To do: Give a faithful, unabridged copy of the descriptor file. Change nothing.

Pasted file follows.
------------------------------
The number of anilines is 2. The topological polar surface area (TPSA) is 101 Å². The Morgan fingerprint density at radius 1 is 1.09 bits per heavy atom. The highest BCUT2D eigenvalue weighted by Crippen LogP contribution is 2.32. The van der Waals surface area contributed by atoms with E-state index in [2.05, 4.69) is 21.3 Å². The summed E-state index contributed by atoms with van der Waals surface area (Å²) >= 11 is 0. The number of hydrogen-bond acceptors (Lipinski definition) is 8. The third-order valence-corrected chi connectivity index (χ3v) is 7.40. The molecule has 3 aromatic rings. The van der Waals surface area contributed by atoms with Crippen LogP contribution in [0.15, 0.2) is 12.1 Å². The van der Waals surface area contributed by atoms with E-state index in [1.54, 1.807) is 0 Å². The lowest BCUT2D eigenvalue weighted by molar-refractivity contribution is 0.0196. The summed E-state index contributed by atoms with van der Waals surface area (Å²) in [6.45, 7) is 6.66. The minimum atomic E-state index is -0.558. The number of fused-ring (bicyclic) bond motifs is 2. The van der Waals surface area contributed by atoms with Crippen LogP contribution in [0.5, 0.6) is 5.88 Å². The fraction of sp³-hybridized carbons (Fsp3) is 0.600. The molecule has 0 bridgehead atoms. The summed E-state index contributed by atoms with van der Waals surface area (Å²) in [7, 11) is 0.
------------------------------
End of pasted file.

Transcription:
The number of anilines is 2. The topological polar surface area (TPSA) is 101 Å². The Morgan fingerprint density at radius 1 is 1.09 bits per heavy atom. The highest BCUT2D eigenvalue weighted by Crippen LogP contribution is 2.32. The van der Waals surface area contributed by atoms with E-state index in [2.05, 4.69) is 21.3 Å². The summed E-state index contributed by atoms with van der Waals surface area (Å²) >= 11 is 0. The number of hydrogen-bond acceptors (Lipinski definition) is 8. The third-order valence-corrected chi connectivity index (χ3v) is 7.40. The molecule has 3 aromatic rings. The van der Waals surface area contributed by atoms with Crippen LogP contribution in [0.15, 0.2) is 12.1 Å². The van der Waals surface area contributed by atoms with E-state index in [1.54, 1.807) is 0 Å². The lowest BCUT2D eigenvalue weighted by molar-refractivity contribution is 0.0196. The summed E-state index contributed by atoms with van der Waals surface area (Å²) in [6.45, 7) is 6.66. The minimum atomic E-state index is -0.558. The number of fused-ring (bicyclic) bond motifs is 2. The van der Waals surface area contributed by atoms with Crippen LogP contribution in [0.5, 0.6) is 5.88 Å². The fraction of sp³-hybridized carbons (Fsp3) is 0.600. The molecule has 0 bridgehead atoms. The summed E-state index contributed by atoms with van der Waals surface area (Å²) in [7, 11) is 0.